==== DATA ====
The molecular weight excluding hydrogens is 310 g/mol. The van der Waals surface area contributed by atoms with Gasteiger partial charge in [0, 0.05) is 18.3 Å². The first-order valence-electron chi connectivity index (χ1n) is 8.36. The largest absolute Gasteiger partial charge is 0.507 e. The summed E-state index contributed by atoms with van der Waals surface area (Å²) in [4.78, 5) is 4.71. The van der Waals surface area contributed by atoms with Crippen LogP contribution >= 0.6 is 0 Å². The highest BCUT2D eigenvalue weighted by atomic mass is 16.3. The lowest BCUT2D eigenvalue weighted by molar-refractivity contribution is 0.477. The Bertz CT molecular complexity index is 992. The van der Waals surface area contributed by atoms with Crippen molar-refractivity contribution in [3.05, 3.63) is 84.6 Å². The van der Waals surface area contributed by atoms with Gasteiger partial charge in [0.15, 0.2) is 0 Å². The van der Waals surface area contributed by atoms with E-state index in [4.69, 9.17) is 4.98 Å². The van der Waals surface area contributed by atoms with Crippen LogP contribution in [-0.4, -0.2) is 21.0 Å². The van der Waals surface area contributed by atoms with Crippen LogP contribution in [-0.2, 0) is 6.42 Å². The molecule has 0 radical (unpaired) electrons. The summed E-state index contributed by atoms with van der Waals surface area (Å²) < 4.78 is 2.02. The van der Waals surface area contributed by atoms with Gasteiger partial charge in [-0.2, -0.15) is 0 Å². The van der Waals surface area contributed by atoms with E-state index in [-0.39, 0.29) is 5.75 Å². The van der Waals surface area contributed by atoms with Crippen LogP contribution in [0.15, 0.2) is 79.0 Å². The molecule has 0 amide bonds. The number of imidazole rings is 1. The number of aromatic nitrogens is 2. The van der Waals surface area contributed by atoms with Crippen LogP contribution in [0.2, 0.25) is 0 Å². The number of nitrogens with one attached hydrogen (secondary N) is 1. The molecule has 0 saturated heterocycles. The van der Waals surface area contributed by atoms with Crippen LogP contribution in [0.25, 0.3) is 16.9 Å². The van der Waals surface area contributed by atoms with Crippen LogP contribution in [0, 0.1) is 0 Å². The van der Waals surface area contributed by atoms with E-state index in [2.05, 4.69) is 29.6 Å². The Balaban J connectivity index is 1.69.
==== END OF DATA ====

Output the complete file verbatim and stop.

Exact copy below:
The molecular weight excluding hydrogens is 310 g/mol. The van der Waals surface area contributed by atoms with Gasteiger partial charge in [0, 0.05) is 18.3 Å². The first-order valence-electron chi connectivity index (χ1n) is 8.36. The largest absolute Gasteiger partial charge is 0.507 e. The summed E-state index contributed by atoms with van der Waals surface area (Å²) in [4.78, 5) is 4.71. The van der Waals surface area contributed by atoms with Crippen LogP contribution >= 0.6 is 0 Å². The highest BCUT2D eigenvalue weighted by atomic mass is 16.3. The lowest BCUT2D eigenvalue weighted by molar-refractivity contribution is 0.477. The Bertz CT molecular complexity index is 992. The van der Waals surface area contributed by atoms with Crippen molar-refractivity contribution in [3.05, 3.63) is 84.6 Å². The van der Waals surface area contributed by atoms with Gasteiger partial charge in [0.15, 0.2) is 0 Å². The van der Waals surface area contributed by atoms with E-state index in [4.69, 9.17) is 4.98 Å². The van der Waals surface area contributed by atoms with Crippen LogP contribution in [-0.4, -0.2) is 21.0 Å². The van der Waals surface area contributed by atoms with Crippen LogP contribution in [-0.2, 0) is 6.42 Å². The molecule has 0 radical (unpaired) electrons. The summed E-state index contributed by atoms with van der Waals surface area (Å²) < 4.78 is 2.02. The van der Waals surface area contributed by atoms with Gasteiger partial charge in [-0.2, -0.15) is 0 Å². The van der Waals surface area contributed by atoms with E-state index in [-0.39, 0.29) is 5.75 Å². The van der Waals surface area contributed by atoms with Crippen LogP contribution in [0.15, 0.2) is 79.0 Å². The molecule has 0 amide bonds. The number of imidazole rings is 1. The number of aromatic nitrogens is 2. The van der Waals surface area contributed by atoms with Crippen LogP contribution in [0.2, 0.25) is 0 Å². The number of nitrogens with one attached hydrogen (secondary N) is 1. The molecule has 0 saturated heterocycles. The van der Waals surface area contributed by atoms with Crippen LogP contribution in [0.25, 0.3) is 16.9 Å². The van der Waals surface area contributed by atoms with Crippen LogP contribution in [0, 0.1) is 0 Å². The van der Waals surface area contributed by atoms with E-state index in [2.05, 4.69) is 29.6 Å². The Balaban J connectivity index is 1.69.